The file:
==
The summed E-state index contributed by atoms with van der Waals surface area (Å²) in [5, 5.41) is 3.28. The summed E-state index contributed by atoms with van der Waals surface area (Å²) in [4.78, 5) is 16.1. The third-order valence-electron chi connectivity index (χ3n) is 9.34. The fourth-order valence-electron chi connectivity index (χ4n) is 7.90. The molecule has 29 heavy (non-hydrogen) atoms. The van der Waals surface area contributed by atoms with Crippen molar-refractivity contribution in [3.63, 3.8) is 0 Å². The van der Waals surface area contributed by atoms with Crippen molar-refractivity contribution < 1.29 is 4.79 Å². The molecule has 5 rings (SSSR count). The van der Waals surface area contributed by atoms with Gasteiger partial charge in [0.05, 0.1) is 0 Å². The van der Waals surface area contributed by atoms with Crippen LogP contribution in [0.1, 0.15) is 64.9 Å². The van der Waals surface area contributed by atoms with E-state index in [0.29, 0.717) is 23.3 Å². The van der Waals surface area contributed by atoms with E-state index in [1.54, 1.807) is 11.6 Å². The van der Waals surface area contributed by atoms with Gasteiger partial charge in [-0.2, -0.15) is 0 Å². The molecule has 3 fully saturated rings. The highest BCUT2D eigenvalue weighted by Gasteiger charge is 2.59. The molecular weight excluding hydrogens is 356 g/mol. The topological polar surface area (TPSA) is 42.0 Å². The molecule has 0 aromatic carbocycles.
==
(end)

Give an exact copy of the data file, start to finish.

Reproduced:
The summed E-state index contributed by atoms with van der Waals surface area (Å²) in [5, 5.41) is 3.28. The summed E-state index contributed by atoms with van der Waals surface area (Å²) in [4.78, 5) is 16.1. The third-order valence-electron chi connectivity index (χ3n) is 9.34. The fourth-order valence-electron chi connectivity index (χ4n) is 7.90. The molecule has 29 heavy (non-hydrogen) atoms. The van der Waals surface area contributed by atoms with Crippen molar-refractivity contribution in [3.63, 3.8) is 0 Å². The van der Waals surface area contributed by atoms with Crippen molar-refractivity contribution < 1.29 is 4.79 Å². The molecule has 5 rings (SSSR count). The van der Waals surface area contributed by atoms with Gasteiger partial charge in [0.05, 0.1) is 0 Å². The van der Waals surface area contributed by atoms with Crippen LogP contribution in [0.1, 0.15) is 64.9 Å². The van der Waals surface area contributed by atoms with E-state index in [0.29, 0.717) is 23.3 Å². The van der Waals surface area contributed by atoms with E-state index in [1.54, 1.807) is 11.6 Å². The van der Waals surface area contributed by atoms with Gasteiger partial charge in [-0.2, -0.15) is 0 Å². The molecule has 3 fully saturated rings. The highest BCUT2D eigenvalue weighted by Gasteiger charge is 2.59. The molecular weight excluding hydrogens is 356 g/mol. The topological polar surface area (TPSA) is 42.0 Å². The molecule has 0 aromatic carbocycles.